It’s official. After a 10+ year relationship, I finally broke up with codependence.
An article in Everyday Health defines codependency as, “any relationship in which two people become so invested in each other that they can’t function independently anymore.”
I have had codependent tendencies since I was 15. And all this time, I thought codependence only affected my romantic relationships. But no. Codependency is a web that has touched how I show up in every intimate relationship I have. Sometimes it’s super obvious, sometimes it’s subtle, but it’s there—and what I have realized is that it is tethered to my core beliefs about giving and receiving love. Sigh.
Recently, I had a session with an energy worker I highly respect. At the end of our session, she told me that she felt the presence of the spirit of codependence on the back of my heart, like a gargoyle.
I thought about that a lot over the next couple of days after I heard this. Here is what I realized:
I have been in a relationship with codependence longer than any other intimate relationship I currently have, outside of my family;
Codependence makes me believe there is only room in a relationship for two people. If there are more people or things here (friends, family, personal hobbies etc.) I will be forgotten, kicked to the curb. There isn’t enough love for us all to be here;
My codependence really is a gargoyle: It protects me (in its own toxic way) from being hurt and abandoned, but it guards me against the kind of relationships I want to welcome in to my life;
Seeing codependence as a spirit that is visiting me helped me to separate myself from it. Before, I always felt like there were no boundaries between what is me and what is codependence. But now, I recognize that this thing is absolutely not a part of me. It arrived a long time ago and has been living on my heart ever since. But I have the agency to separate myself from it.
The energy worker who told me about my little gargoyle recommended a spell for me to do on the full moon to release myself of this spirit. I would not consider myself a witch, but I am in touch with my intuition, my ancestors, and in general I feel open to these kinds of things. So I decided I had nothing to lose—and really everything to gain—by doing this spell.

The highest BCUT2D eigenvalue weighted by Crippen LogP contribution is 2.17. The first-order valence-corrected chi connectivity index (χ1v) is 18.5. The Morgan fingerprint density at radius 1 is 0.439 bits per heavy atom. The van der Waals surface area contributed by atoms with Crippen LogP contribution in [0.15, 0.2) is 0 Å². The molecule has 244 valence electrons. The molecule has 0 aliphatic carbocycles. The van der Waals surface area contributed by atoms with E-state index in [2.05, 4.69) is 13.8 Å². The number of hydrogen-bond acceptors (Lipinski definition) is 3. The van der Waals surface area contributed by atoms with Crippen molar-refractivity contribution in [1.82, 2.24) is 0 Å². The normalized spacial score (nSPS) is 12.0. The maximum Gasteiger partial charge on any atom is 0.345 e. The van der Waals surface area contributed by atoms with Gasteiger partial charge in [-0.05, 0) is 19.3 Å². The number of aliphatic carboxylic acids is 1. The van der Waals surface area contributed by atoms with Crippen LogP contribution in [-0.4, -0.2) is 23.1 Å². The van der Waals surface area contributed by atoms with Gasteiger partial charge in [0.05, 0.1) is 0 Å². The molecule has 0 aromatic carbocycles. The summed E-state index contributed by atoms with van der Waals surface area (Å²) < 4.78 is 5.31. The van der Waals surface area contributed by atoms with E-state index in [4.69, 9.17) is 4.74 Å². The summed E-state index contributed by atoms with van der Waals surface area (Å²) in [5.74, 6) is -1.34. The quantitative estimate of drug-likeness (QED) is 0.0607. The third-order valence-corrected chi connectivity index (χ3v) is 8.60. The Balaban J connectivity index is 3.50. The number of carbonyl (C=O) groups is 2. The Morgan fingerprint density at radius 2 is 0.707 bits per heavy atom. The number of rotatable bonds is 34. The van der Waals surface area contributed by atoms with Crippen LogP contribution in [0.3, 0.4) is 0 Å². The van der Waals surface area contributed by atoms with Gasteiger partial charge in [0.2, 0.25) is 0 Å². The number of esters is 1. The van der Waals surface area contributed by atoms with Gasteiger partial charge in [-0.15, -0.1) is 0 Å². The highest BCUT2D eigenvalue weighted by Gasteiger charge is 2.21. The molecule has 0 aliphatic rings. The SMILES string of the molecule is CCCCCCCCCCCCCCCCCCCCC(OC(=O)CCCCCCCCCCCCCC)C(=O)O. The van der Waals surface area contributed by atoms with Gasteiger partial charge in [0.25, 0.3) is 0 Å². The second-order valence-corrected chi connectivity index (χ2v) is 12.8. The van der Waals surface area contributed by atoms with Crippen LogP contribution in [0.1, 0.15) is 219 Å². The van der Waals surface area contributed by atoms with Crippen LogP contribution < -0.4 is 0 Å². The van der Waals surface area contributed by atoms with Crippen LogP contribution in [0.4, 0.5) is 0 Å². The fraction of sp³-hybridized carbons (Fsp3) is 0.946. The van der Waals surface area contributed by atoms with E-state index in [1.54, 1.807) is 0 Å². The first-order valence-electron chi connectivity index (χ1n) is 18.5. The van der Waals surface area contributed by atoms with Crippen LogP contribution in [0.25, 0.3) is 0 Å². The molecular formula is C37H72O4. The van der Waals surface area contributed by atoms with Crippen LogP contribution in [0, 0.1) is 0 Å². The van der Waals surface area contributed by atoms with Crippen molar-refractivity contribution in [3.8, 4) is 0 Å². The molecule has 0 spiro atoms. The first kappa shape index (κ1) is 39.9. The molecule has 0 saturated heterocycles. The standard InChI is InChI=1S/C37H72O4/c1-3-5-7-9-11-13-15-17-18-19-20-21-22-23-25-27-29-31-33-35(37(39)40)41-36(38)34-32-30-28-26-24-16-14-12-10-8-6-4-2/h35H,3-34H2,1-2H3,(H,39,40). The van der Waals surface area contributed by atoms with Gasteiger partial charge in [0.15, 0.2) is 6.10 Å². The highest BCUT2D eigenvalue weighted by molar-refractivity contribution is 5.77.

She told me to write to the spirit of codependence, offering my gratitude but letting it know that I don’t need its energy anymore. When I sat down to do this, I decided to write a breakup letter, because it really felt like a breakup. Here is what I wrote:
Then, I folded up the letter, put it in a jar, and—here’s where it gets witchy—I peed in the jar. Then I added some spiky things like nails and thumbtacks. Then I put it in my freezer.
This was my first time doing a freezer spell, so going into it I had no expectations of how it would feel or what would happen.
But once I put that jar in the freezer, I felt empowered. I felt like I had ended a relationship with integrity, respect, and in complete alignment with my highest self. I felt like I had put down a weight I had been unknowingly carrying for years.
Who knows how codependency will show up for me moving forward. But I think the important piece of this process for me was being able to name it as something separate from me, when for so long its sticky web felt so inextricable from who I am. I also think it was important for me to release it in this way: with reverence for its intentions to protect me, but firm in my boundaries that it absolutely cannot build a home in me.
As always, I never promise to have the answers, but I sure do love having you along while I figure it out.
Do you have answers? How have you worked through codependency? What stickiness comes up for you around the topic? How do you find balance between yourself and your relationships? I would love to know. You can respond to this email and tell me, or, if your’e a paid subscriber, leave a comment!
I acknowledge that this newsletter is written and illustrated on the traditional land of the Duwamish People, past and present. I honor with gratitude the land itself and the Duwamish Tribe.